INDIANAPOLIS, Ind.– More than 750 educators from several different states are in downtown Indianapolis, exploring ideas on how to get more young people involved in more after-school programs.
“Mission: Possible” is the theme for the 2013 21st Century Community Learning Centers Multi-State Conference, happening Monday and Tuesday at the downtown Hyatt Regency.
The two-day conference is a sharing of ideas between the Indiana Afterschool Network and State Education Departments in Indiana, Ohio, Kentucky, West Virginia and Tennessee.
“In Tennessee, one of our after school programs focuses on skateboarding,” said Laura Nichols, with the Tennessee Department of Education. “And the facility actually has an indoor skate park, so the kids have to come and do their homework and all the other academic components to be able to use the skate park.”
Skateboarding is just one avenue being explored and shared in the ongoing effort to keep young people focused on education, while steering them away from crime and violence.
According to the Indiana Afterschool Alliance, only 10 percent of Indiana K-12 students participate in after-school programs. At the same time, more than 330,000 of those students are alone at home during afternoon hours.
“The highest crime time hours for kids are actually after school,” said Debbie Zipes, president of the Indiana Afterschool Network. “When they’re home and their parents are still working.”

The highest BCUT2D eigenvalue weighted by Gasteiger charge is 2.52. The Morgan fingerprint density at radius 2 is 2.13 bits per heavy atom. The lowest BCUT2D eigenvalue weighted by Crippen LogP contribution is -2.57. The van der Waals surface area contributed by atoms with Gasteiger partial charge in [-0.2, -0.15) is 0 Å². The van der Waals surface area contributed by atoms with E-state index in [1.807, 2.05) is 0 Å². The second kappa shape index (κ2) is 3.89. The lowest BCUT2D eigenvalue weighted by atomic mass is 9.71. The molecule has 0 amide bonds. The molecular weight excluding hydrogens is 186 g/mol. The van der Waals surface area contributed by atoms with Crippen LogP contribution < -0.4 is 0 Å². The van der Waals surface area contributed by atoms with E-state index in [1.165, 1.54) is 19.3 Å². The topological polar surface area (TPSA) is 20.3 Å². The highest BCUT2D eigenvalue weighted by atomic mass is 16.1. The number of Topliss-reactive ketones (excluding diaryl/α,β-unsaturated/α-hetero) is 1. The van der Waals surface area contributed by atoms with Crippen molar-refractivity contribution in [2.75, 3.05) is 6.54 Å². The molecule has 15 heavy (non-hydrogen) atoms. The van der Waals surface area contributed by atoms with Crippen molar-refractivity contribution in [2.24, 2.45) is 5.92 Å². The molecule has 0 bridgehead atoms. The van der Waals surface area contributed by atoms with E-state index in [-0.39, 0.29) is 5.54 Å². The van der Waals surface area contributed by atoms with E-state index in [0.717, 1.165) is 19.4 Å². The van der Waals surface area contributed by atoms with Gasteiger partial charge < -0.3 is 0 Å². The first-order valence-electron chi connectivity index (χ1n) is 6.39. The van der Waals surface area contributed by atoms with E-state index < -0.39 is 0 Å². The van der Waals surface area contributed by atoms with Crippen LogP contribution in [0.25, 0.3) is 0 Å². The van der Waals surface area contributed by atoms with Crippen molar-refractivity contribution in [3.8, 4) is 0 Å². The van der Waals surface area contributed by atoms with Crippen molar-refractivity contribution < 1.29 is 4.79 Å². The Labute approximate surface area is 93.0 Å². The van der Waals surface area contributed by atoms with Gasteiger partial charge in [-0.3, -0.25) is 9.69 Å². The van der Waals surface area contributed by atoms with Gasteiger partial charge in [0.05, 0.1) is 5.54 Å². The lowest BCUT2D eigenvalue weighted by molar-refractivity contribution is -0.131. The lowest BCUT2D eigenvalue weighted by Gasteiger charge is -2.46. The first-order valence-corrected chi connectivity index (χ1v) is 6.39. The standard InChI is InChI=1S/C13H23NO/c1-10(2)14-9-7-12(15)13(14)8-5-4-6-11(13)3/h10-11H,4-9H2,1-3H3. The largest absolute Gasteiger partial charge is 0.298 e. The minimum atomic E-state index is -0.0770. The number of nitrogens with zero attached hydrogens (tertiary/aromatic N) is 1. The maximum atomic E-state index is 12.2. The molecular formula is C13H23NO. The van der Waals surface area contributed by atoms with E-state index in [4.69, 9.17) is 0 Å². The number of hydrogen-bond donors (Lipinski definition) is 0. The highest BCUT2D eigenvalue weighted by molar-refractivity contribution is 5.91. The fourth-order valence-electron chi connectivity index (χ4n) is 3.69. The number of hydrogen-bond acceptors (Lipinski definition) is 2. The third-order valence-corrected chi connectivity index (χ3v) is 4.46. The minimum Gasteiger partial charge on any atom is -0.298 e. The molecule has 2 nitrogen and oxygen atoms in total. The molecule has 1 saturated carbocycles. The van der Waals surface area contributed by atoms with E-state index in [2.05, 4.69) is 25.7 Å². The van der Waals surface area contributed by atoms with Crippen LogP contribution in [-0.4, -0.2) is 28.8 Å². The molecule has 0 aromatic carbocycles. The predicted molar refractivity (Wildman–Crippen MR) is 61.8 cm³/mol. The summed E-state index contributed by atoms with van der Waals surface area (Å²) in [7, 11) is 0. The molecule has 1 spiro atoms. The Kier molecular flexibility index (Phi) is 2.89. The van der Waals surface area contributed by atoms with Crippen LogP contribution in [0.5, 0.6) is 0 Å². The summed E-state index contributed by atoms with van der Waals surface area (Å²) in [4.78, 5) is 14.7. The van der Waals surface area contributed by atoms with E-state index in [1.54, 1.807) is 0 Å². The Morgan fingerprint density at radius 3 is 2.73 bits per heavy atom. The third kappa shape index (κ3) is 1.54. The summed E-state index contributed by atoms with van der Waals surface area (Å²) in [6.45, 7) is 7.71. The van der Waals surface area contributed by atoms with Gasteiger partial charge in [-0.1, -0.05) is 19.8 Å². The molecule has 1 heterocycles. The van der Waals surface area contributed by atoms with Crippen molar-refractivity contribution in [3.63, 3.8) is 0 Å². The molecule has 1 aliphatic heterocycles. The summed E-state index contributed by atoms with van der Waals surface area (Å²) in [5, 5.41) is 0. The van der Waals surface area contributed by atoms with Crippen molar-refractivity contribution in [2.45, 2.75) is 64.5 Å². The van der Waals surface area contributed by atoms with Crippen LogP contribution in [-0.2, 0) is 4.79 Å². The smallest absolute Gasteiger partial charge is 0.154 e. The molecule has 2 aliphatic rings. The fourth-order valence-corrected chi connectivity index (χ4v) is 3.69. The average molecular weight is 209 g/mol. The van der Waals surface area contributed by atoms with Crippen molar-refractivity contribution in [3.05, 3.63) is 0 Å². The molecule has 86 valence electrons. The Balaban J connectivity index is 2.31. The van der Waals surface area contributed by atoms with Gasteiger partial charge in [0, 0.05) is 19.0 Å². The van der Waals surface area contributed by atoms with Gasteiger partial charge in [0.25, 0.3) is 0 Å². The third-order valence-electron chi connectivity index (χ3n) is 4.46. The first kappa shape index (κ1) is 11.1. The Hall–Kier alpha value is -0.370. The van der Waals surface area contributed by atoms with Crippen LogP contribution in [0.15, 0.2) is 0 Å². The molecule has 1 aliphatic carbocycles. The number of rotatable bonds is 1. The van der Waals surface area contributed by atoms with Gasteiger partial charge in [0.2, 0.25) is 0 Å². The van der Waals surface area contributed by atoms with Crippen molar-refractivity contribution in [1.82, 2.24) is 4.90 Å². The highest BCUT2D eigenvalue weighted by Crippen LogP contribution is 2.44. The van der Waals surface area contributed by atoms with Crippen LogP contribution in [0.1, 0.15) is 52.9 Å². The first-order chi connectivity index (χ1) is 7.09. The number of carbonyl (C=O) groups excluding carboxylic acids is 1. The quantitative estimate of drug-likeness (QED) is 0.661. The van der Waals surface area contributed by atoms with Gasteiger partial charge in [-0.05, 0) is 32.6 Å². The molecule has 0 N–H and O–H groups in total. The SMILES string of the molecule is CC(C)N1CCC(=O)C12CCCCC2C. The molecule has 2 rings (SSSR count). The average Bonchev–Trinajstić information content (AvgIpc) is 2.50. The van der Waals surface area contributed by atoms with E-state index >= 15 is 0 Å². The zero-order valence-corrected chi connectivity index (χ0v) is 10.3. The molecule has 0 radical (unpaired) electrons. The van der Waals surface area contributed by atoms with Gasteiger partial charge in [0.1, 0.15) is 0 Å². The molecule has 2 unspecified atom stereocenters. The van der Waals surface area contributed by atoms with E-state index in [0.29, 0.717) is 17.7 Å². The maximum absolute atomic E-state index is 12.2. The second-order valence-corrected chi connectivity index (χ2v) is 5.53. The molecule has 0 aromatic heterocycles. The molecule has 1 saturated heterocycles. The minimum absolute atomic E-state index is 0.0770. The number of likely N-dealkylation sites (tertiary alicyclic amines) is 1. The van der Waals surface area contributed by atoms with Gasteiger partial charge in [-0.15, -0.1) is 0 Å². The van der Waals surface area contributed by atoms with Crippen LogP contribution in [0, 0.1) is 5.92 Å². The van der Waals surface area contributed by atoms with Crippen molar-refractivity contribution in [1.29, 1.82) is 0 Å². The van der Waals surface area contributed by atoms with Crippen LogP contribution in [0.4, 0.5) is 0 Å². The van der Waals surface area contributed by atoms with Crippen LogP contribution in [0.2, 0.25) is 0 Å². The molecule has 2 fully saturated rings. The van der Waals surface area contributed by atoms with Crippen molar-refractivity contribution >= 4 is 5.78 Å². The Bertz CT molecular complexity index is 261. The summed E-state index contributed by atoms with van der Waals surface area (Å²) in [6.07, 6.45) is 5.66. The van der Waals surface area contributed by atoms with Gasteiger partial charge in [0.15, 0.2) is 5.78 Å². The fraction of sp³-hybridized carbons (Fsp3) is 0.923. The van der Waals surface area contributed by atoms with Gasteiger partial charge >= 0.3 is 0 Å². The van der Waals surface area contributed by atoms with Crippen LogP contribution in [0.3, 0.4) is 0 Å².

Keeping students away from crime is a constant struggle for educators in urban districts. Leslie Wesley, with the South Bend Schools Corporation, said her district is focusing more effort on getting parents involved by inviting them to share school facilities with their children. Programs include continuing education and job searching programs for parents.
“We can offer GED programs, you could offer career building programs, resume building during the day,” Wesley said. “So while your kids are at school, you can offer those same programs to parents during the school day.”
Wesley also stressed the importance of reaching students at an early age.
“If I had a blank check, I would want to have graduation coaches,” she said. “From Pre-K all the way up through 12th grade.”
Of course, nobody has a blank check, and the federal grant dollars for many after school programs are not guaranteed as lawmakers in Washington debate budget cuts.
“So one of the messages that we want to get out is that if people really care about supporting kids in the hours beyond the school day, that we want to make sure that we keep this funding stream,” Zipes said.
Dozens of workshops and presentations will continue downtown through Tuesday.